Dozens of US states have accused social media company Meta of illegally collecting personal information from children under the age of 13 on Instagram. Last month it was announced that the parent company of Facebook and Instagram would be suing the sites for the alleged psychological harm they caused to young people.
The New York Times now reports that it suspects privacy violations based on a new document.
Officially, children under the age of 13 are not allowed on Instagram. But according to 33 US states, “Meta’s knowledge of millions of Instagram users under the age of 13 is an open secret within the company, information about which is routinely monitored, analyzed and confirmed,” writes the US newspaper. This column was painted black in the previous version from October.
Instagram continues to slow down
According to the prosecutors, Instagram routinely fails to verify the age of people creating accounts so that people under 13 can still use the site. Internal emails and even chat messages show that Instagram is actively targeting these young users, while it’s clear that the company is not complying with privacy rules for children. According to the complaint, Instagram ignored warnings that certain users were too young.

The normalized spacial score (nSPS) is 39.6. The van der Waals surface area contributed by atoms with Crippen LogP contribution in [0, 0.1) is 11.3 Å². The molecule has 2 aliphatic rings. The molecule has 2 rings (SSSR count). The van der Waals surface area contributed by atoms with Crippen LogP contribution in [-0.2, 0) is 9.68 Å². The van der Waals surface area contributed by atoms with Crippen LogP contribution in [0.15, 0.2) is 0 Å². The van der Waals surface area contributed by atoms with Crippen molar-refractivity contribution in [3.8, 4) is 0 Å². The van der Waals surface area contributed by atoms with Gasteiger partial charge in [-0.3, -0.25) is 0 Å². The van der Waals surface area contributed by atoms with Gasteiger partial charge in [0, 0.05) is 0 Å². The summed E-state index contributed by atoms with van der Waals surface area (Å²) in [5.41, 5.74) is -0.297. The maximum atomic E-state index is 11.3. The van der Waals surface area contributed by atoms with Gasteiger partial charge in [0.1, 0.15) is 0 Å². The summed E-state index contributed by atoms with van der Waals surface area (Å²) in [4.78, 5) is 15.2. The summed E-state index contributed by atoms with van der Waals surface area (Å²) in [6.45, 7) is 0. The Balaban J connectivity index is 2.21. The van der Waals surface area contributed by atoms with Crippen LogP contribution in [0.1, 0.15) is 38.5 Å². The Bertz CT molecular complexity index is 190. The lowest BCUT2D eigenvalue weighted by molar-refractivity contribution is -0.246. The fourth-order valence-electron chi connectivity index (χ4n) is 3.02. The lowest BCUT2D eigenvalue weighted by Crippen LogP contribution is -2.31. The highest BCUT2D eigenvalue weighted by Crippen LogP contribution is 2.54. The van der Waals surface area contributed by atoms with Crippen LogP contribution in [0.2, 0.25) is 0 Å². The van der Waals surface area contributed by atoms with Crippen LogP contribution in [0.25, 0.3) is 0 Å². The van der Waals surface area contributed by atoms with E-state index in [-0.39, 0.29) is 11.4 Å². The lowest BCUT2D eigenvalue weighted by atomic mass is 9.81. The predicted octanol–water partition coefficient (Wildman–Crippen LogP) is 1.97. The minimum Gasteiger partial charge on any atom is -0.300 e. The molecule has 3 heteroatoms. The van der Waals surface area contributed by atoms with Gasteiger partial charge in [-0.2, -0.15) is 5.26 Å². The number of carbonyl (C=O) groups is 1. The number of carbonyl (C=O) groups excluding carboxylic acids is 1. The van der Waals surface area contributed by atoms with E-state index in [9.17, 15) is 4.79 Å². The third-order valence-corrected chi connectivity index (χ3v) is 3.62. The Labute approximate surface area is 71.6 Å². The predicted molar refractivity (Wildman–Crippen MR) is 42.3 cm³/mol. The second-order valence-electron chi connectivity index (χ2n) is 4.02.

Meta has already had to pay several privacy fines. In September last year, the Irish privacy regulator fined Instagram 405 million euros for being careless with children’s personal data.
In 2019, Facebook reached a $5 billion settlement with the US market watchdog FTC over several privacy scandals. The company has reportedly ignored users’ privacy preferences since 2012. It also came to light that campaign firm Cambridge Analytica accessed millions of users’ data without permission. That information was used for Donald Trump’s 2016 election campaign.
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